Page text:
Ten Things About Pastors We Should be Concerned About

Ten Things About Pastors We Should be Concerned About

We found this interesting. This article names 10 things about pastors we should be concerned about. Let’s see which ones and if they do concern us:

Abuse, apostasy and irrelevance are just a few of the words that keep coming up in the search for reasons for the decline. There are a variety of compelling opinions, and I even have a few of my own.

But I suggest there is another area of decline more significant and perhaps much less obvious—and one that certainly contributes to the church’s decline in numbers.

And I think it’s likely a careful analysis would implicate the church’s leadership for this more significant issue.

In other words, I’m concerned about pastors and the role they play in the church’s decline.

By saying so, I’m not suggesting this pastor has it all together. Nor am I trying to cultivate (or ratify) some dishonest skeptics’ hate for the church. Rather, I’m hoping to raise some concerns in a conversational kind of way.

Further, I’m not claiming to be the expert in all church issues. However, I have been in some form of pastoral ministry for the last 19 years and feel I have some measure of insight about the issue.

So in an effort to pursue this conversation in a healthy way, here are 10 pastors I’m concerned about.

1. I’m concerned about the pastor who is better at managing church programs than he is at making disciples of Jesus.

2. I’m concerned about the pastor who attracts people with fancy self-help sermons instead of teaching people to be students of the Bible and theology.

3. I’m concerned about the pastor who is a chief executive instead of a contemplative sage.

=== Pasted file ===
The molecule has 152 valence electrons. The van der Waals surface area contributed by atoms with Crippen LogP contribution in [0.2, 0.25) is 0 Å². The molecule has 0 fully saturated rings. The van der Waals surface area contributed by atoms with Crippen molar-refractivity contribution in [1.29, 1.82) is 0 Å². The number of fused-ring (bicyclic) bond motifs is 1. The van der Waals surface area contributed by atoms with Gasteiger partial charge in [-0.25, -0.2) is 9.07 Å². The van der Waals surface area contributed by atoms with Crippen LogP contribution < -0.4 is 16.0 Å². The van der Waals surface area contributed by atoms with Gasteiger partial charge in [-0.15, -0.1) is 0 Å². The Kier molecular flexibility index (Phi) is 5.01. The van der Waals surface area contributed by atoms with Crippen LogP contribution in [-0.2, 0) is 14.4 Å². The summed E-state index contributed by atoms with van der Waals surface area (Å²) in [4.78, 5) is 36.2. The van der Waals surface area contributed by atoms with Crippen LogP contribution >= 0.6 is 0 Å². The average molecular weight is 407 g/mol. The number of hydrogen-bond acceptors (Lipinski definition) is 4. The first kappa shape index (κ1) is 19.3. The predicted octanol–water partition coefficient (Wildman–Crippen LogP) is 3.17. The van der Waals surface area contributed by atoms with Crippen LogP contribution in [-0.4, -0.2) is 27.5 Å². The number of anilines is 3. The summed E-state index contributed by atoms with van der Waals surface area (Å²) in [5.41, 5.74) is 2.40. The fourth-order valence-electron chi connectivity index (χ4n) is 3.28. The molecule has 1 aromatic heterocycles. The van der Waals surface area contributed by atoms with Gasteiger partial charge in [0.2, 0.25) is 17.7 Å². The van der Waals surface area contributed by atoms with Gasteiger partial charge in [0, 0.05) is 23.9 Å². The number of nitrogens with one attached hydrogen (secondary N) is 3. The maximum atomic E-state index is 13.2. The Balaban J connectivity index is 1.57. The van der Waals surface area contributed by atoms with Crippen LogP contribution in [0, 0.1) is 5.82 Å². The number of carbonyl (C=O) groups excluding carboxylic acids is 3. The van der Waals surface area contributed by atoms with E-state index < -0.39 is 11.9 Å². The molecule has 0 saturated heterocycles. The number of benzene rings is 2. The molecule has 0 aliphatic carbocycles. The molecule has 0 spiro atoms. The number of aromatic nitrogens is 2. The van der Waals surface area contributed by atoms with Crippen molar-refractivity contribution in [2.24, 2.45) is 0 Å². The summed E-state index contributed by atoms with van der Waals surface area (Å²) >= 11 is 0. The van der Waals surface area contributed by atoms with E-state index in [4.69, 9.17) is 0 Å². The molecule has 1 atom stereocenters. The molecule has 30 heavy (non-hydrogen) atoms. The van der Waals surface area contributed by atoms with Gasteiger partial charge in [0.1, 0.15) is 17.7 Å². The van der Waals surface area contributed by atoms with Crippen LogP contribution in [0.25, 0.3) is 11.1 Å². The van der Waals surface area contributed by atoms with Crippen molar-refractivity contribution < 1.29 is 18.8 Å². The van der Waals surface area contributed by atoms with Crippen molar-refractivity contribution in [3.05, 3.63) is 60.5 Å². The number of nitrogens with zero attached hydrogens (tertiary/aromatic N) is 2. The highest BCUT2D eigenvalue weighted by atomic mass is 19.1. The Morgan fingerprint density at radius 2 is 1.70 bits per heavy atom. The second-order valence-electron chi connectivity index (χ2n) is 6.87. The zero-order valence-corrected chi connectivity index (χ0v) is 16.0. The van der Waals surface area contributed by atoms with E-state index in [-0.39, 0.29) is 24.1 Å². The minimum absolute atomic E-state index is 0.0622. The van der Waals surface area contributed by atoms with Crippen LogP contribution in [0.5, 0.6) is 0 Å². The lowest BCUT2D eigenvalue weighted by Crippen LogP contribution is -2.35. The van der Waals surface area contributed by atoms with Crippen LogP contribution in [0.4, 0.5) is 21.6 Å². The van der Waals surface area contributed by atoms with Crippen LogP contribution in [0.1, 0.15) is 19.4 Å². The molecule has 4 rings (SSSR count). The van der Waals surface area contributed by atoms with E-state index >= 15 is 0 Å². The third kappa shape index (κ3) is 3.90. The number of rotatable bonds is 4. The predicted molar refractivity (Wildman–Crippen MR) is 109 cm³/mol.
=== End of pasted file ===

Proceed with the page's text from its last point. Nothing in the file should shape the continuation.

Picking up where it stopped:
4. I’m concerned about the pastor who uses the pulpit to milk members instead of minister to the saints.

5. I’m concerned about the pastor who makes growing the church the goal instead of glorifying God the goal.

6. I’m concerned about the pastor who builds his ministry with people instead of building people by his ministry.

7. I’m concerned about the pastor who cultivates a culture of dependency on himself instead of cultivating a culture of community within the church.

8. I’m concerned about the pastor who reads and teaches the Bible literally instead of literarily.

9. I’m concerned about the pastor who contributes to the culture of consumerism instead of combating idolatry.

10. I’m concerned about the pastor who sees the church as a stepping stone instead of seeing it as a custodian of Christ’s kingdom.

Certainly, God moves people. And certainly pastors have a right to pursue other ventures as the Lord leads and gives liberty.

But the church is the primary agent for the stewardship of the gospel and the redemption of the cosmos. It’s the integral institution for advancing Christ’s kingdom and for shaping culture and society. It’s not God’s second-hand agency. It’s not his “Plan B.” Jesus died for the church and it is significant.

These are a few of my concerns about pastors.

SOURCE: ChurchLeaders.com